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Polders zonder poldermodel? Een onderzoek naar de rol van inspraak en overleg in de waterstaat van de laatmiddeleeuwse Vlaamse kustvlakte (1250-1600)
Soens, T. (2006). Polders zonder poldermodel? Een onderzoek naar de rol van inspraak en overleg in de waterstaat van de laatmiddeleeuwse Vlaamse kustvlakte (1250-1600). TSEG 3(4): 3-36
In: Tijdschrift voor Sociale en Economische Geschiedenis. Aksant: Amsterdam. ISSN 1572-1701, more
Peer reviewed article  

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Keywords
    Coastal plains; Management; Belgium, Flanders [Marine Regions]; Flanders, Coastal area; Marine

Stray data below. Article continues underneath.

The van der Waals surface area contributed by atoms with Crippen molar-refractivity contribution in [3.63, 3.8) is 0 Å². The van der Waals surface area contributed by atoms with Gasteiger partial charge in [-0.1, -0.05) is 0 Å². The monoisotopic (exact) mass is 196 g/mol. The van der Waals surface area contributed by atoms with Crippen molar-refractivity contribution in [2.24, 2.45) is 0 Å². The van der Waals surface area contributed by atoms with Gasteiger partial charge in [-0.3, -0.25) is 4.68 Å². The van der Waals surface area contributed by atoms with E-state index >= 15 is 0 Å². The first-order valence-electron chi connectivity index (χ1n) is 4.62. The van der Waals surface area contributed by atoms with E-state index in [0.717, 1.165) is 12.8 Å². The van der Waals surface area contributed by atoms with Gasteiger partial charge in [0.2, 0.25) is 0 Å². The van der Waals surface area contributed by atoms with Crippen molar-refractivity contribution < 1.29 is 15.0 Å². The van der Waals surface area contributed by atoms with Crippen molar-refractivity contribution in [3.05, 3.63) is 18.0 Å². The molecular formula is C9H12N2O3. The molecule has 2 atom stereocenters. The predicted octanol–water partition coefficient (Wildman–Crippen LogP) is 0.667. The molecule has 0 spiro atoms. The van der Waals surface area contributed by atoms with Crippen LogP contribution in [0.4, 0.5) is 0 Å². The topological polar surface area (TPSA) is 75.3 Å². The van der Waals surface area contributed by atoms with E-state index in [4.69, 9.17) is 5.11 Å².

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Abstract
    The management of the coastal water control system in the medieval Low Countries was characterized by a bottom-up organisation, with apparently broad participation of all people concerned. The joint effort of rural communities facing the threat of inundation and land-loss, is often considered to have been at the very origin of a long-lasting tradition of non-hierarchical, bottom-up decisionmaking – the so-called ‘polder-model’. This hypothesis is verified for the latemedieval Flemish coastal plain. Notwithstanding the formal attention paid to participation and broad consultation, the everyday practice of decision-making in rural water management was probably more influenced by hierarchical relations and income strategies of elite social groups than often thought, with the participation of peasant populations even further limited as the commercialisation of the rural economy went on.

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